KANSAS CITY — A researcher who explored the hypothesis that modern strains of wheat produced by special breeding might be linked to the rise in cases of celiac disease in the United States has concluded that evidence is lacking to support the theory.
Writing in the September 2013 Journal of Agricultural and Food Chemistry, Donald D. Kasarda, a U.S. Department of Agriculture staff member at the Agricultural Research Service’s Western Regional Research Center in Albany, Calif., said that “if there has indeed been an increase in celiac disease during the latter half of the (twentieth) century, higher gluten content does not seem to be the basis.”
Celiac disease is an immune reaction to consumption of gluten, a plant protein found in wheat, barley and rye. Symptoms involve damage to the small intestine that ultimately may lead to most vital organs being starved of nourishment. No cure exists but a strict gluten-free diet may help manage symptoms.
A key starting point in Mr. Kasarda’s research was his assertion that little evidence exists that either winter or spring wheats have consistently trended toward higher protein — or gluten — levels since they were introduced to American farmers from Europe and Asia in the early years of the 20th century. He acknowledged there is a dearth of relevant data, especially from the first-half of the 20th century, which has not been digitized. But he added that “various studies have compared the protein contents of wheat varieties from the early part of the 20th century with those of recent varieties. When grown under comparable conditions, there was no difference in the protein contents,” he said.
Furthermore, manufacturing practices in the production of both bread, which typically uses hard winter and spring wheat varieties, and baked goods, which utilize lower-protein soft wheats with good starch qualities, keep protein levels within the same predictable ranges long used by bakers.
Mr. Kasarda noted that flour blending occurs to keep protein levels at uniform levels in the manufacture of bread and baked goods.
“To maintain a uniformity of quality characteristics from year to year, flour mills usually blend wheat flour that is intended for commercial use by specific customers, for example, bakeries,” he said. Therefore, even when especially high-gluten wheat is available, it would be blended with lower-gluten varieties to create the same baking properties that have been in place for decades, well before the surge in celiac disease cases that began about 50 years ago.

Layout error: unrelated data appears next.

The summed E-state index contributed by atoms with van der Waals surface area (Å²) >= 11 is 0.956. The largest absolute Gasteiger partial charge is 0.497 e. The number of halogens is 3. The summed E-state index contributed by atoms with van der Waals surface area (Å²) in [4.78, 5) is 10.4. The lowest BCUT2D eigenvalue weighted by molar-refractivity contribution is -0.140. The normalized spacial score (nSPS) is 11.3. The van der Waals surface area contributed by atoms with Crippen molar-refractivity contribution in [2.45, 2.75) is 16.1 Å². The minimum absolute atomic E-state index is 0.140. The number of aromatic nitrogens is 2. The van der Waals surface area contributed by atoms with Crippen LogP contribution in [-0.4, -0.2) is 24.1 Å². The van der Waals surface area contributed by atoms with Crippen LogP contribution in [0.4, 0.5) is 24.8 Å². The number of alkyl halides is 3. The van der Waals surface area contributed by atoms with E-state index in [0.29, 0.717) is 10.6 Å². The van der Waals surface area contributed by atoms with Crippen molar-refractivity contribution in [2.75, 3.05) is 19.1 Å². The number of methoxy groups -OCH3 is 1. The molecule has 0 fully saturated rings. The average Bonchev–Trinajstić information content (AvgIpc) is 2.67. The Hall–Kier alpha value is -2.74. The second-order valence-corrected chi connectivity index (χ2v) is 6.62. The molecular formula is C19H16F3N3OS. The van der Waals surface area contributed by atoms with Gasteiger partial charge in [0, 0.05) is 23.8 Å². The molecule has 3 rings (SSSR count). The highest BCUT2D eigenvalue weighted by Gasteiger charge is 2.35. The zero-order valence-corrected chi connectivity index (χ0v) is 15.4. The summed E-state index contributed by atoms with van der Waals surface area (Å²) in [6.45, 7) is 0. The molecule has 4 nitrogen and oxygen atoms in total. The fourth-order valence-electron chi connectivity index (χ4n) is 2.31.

But Mr. Kasarda acknowledged that a variety of factors might contribute to the development of celiac disease symptoms “such as per capita vital gluten intake, variations in individual diets with regard to the amount and types of wheat consumed, wheat genetics and agronomic practices (such as nitrogen fertilization) could contribute to the level of toxicity of wheat for people genetically predisposed to celiac disease.” He recommended further study of the subject.
Mr. Kasarda examined the development of wheat from its beginnings as a domestic food crop about 10,000 years ago. He pointed out that wheat was bred with more complex genomes as early farmers and breeders selected for seed size, among other traits, because larger grains were easier to recover during threshing. Because there was no way to test for actual protein levels until late in the 19th century, protein considerations did not count for centuries of wheat breeding. Mr. Kasarda said the protein content of domesticated wheat probably steadily declined because of trait selection that involved an inverse relationship to protein, such as seed size and starch content.
He noted that, today, there are no bioengineered varieties of wheat being cultivated; all current breeds are descendants of early wheat, although they have split into many varieties and possess more complicated genomes than early diploid wheat. Evidence exists that one of the genomes in bread wheat is especially likely to aggravate celiac disease, he said. Other varieties such as durum appear to be less toxic to celiac patients than bread flour.
Mr. Kasarda raised the question of whether increased consumption of wheat or vital gluten, an ingredient often used in whole wheat products, may be responsible for the increase in celiac disease.
He doesn’t fully answer this line of inquiry because he said data is lacking. But he pointed out that the gluten in a slice of bread so far exceeds the very small amount of gluten considered safe for celiac disease sufferers that it appears to obviate any effects from a variation in protein content.
He noted that U.S.D.A. Economic Research Service statistics indicate that consumption of wheat flour per person reached a high of about 220 lbs per person in 1900, to a low of 110 lbs per person in 1970 and then gradually has risen to about 146 lbs per person in 2000. Vital gluten consumption has tripled per capita since 1977. This ingredient, added to certain whole wheat products, is 80% imported, and there is a lack of accessible information about it relating to celiac disease.
He said further research into the mechanisms of celiac disease itself would be useful.“One cannot rule out that the process by which the immune system switches from tolerance of wheat gluten protein to intolerance (celiac disease) might be dependent on the total amount of gluten encountered,” Mr. Kasarda said. “Development of immune system tolerance to food proteins in general is an as yet imperfectly understood process — as is the loss of immune system tolerance to gluten proteins that is characteristic of celiac disease.”